BOTW–Thiriez EXTRA

Over the years we’ve tried a few Hopped American Beers in an Belgian style and even a few Belgian Beers inspired by American Ales. I believe this is the first hopped French Saison we’ve run across, though the inspiration is more English than American.

It appears to be imported into the US by Shelton Brothers, who have a page about it on their website, Thiriez EXTRA:

This particular beer is an interesting joint effort with an English brewery. It uses one hop varietal, a rather unusual hop grown in Kent called ‘Bramling Cross.’ The malt is from 2-row spring barley grown in France. (The English brewer is brewing to the same recipe, with the same ingredients, for sale in the U.K., under the French name.) The result has certain characteristics of an English bitter: it’s not too strong, very dry, and eminently drinkable.

And the brewery Thiriez itself has this to say about the beer:

Initialement nommée “les Frères de la Bière”, elle est le fruit d’un partenariat avec un brasseur anglais, John Davidson de la Swale Brewery, dans le cadre d’un projet Interreg.
Blonde, légère en alcool, un houblon aromatique du Kent, utilisé très généreusement lui confère son caractère unique..

“Dès l’attaque, l’amertume est là, puissante, enrobante,bien associée au malt. Structure moelleuse, bien maltée et sans lourdeur. Du houblon à l’état nature envahit le palais. Les amateurs vont en raffoler”

Bière Magazine mars-avril 2006

Exportée au USA sous le nom de Thiriez EXTRA

Quite a head on that one! I apologize to the beer geeks in the audience. Well the gentlemen at the shop did warn me to have a glass ready when I opened the bottle. Definitely one of those which would need to be poured very, very carefully to get the appropriate 3/4 inch head.

In any case, this is another selection from Healthy Spirits, I was in the mood for a Saison last Friday afternoon, and this was their recommendation. To quote, “My favorite Saison nobody is buying.” I totally agree with just about everything the Shelton Bros website has to say about this beer, pleasant, interesting character, not too strong. The sort of beer, in an ideal world, you could drink all afternoon while watching the grass grow or weeding the garden in France or Belgium.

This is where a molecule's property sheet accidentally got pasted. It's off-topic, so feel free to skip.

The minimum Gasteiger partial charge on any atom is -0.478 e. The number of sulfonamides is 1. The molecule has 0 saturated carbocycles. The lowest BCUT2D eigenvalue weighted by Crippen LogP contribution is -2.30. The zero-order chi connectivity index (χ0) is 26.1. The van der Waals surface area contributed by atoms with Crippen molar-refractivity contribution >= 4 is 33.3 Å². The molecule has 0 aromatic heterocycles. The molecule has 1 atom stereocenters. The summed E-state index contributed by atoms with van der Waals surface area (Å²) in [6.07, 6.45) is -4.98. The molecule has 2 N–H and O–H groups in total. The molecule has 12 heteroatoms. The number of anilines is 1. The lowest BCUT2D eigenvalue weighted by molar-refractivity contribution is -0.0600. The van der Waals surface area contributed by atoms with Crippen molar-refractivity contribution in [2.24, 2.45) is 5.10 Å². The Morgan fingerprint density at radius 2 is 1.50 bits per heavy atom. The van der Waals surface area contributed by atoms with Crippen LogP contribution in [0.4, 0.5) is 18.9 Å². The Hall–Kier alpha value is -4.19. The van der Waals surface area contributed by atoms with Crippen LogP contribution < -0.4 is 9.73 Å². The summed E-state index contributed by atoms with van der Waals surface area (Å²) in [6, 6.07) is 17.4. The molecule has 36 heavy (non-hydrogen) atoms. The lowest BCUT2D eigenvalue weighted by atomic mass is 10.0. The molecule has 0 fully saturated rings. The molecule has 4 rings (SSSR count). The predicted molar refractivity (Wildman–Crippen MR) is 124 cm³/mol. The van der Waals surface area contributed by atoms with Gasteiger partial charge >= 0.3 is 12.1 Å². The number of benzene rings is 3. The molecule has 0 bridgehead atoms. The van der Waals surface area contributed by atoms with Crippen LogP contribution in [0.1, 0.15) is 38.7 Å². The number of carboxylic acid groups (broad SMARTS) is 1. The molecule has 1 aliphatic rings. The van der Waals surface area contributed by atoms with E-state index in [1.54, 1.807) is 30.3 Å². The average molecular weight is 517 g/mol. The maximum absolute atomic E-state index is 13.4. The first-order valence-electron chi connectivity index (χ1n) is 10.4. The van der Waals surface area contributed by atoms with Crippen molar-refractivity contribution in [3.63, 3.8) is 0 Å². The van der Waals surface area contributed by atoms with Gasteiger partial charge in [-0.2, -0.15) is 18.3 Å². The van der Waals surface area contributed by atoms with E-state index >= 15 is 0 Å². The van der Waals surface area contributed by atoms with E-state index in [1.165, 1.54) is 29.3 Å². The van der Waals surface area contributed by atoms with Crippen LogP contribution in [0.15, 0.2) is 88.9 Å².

Oven braised Steelhead filet baked on top of lemon slices, with fresh tarragon.

Mrs. Flannestad purchased a large amount of Blueberries at the Alemany Farmers’ Market, with the hopes of making a Clafoutis. We found a recipe for Blueberry and Nectarine Clafoutis on epicurious, and she made it with peaches. Delicious.

Monty is (n)ever patient.

Merry Edwards 2007 Sonoma Coast Pinot Noir

The wine is a mirror, clearly reflecting a pure fruit focus, characteristic of this vintage. Luminescent ruby in color, its attractive aroma is perfumed with a mouthwatering medley of cola, red raspberries, plums and blueberries. Exotic Indian spices, a touch of earth and vanilla bean add complex accents. This elegant Pinot shows an invitingly rich entry. The refined mid-palate is soft, round and supple followed by a finish that offers balanced, restrained tannins. Appealing now, this wine will surprise you with its development – the cool area parentage ensures subtle integration of flavors with increased depth and body over time.

An all right wine. Definitely fruit forward. It was just too big for the Steelhead prepration I had decided on. Rose or a hearty white might have been more appropriate.

Red Quinoa Pilaf with Carrots, Spring Onions, and Pine Nuts. Tomatero Farms Lacinto Kale with caramelized onions. I had an idea with the kale to cut the kale stems and caramelize them with the onions. I always like roasted brassicas, and this turned out similar and quite delicious.

2 thoughts on “BOTW–Thiriez EXTRA

    • You should slice them a bit thin and give them longer to cook than the leaves, but yeah, they’re good. I had a revelation one day when someone used sauteed Kale stems and Kale leaves in a sandwich. I mean, I like Kohlrabi and Broccoli Stems, so I don’t know why I was surprised.

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